P6290022 Bakers oven from Ngati Apa settlement

Our tummies were telling us it was time for lunch, so we called in to Woolshed Cafe for lunch.  Come inside, the sign implored, the fire is on, and so is the soup!  The cafe was warm and inviting, and we both had a tasty lunch, fish pie for her, and pizza for him, with coffees to follow.  What could be nicer on a cold wintry day.  The interior was in fact decorated like a wool shed, with a timber wool press tucked away in a corner, and saddles and bridles hanging from the rafters.

P6290024 Wool press at the Woolshed Cafe

P6290027We saw a moa in the garden

Traffic came to a standstill on our way home, as a herd of cows crossed the main road.  This was a common sight in earlier years but such happenings are managed quite differently these days, with several cars sporting signs warning of stock on the road, and plenty of staff involved to get the cows safely across the busy highway. 

P6290029 There they go, happy to be away from the traffic

We had a good day out exploring the region, a nice lunch on the way home, what could be better.  But there was a mystery involved – more about that next time.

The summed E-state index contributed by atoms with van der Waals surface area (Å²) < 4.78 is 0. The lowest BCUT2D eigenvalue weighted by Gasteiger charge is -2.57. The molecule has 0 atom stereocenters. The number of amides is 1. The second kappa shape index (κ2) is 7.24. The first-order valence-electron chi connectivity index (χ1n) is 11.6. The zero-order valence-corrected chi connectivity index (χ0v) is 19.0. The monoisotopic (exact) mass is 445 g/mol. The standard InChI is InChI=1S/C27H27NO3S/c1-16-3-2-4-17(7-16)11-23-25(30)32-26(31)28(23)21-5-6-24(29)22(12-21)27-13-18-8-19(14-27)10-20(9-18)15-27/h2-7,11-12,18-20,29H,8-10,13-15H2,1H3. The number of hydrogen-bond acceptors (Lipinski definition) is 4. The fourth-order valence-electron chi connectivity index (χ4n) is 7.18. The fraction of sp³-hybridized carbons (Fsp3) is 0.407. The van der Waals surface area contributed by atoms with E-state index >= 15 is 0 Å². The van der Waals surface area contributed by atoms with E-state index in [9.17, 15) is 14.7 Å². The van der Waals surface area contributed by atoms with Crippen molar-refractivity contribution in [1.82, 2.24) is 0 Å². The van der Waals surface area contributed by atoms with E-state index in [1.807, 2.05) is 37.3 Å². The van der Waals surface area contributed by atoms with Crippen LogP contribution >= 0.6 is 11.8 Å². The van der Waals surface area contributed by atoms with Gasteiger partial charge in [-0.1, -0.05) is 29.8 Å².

Saturday, June 27, 2015

Just a little car cleaning

A tow car needs good tyres and the rear tyres needed replacing.  So after some on-line research, Firestone tyres were purchased.  Now there were new tyres fitted, perhaps the 4WD could do with a good clean, reasoned Robin.  So out came the bucket of soapy water, and the soft brush, and he got to work.  But you can guarantee that once someone starts washing a car, the rain comes down.  With only half the car done, car washing was put on hold, and the bucket sat for a couple of days behind the back fence, slowly filling to the brim with rain fall.

The rain stopped, but we had a bit of a “cool change” weather-wise.  Heavy frosts came calling several days in a row, so cold that the bucket had a thick layer of ice on top.  A bit too chilly, Robin felt,  to be getting on with the job of washing the car.

P6240002 Ice topped bucket

The whole country was going through a cold spell, although our part got off quite lightly.  Earlier in the week New Zealand shivered through one of its coldest nights on record when Pukaki, near Mt Cook, recorded the -20C temperature a couple of nights in a row.  Then there was the night the temperatures dropped to minus –21C in the township of Omarama in the Mackenzie Country. That's New Zealand's coldest in 20 years and not far off the country's record low of -25C set in Ranfurly in 1903.  Pipes were bursting all over the place, and without any water, an Omarama cafe couldn't even make a latte.  Now, that’s serious, when you can’t get your coffee fix!

It was certainly cold down in the South Island

Things warmed up in our part of the country, and Robin finally resumed his car washing job.  That’s better, can’t have one half clean and one half dirty, can we?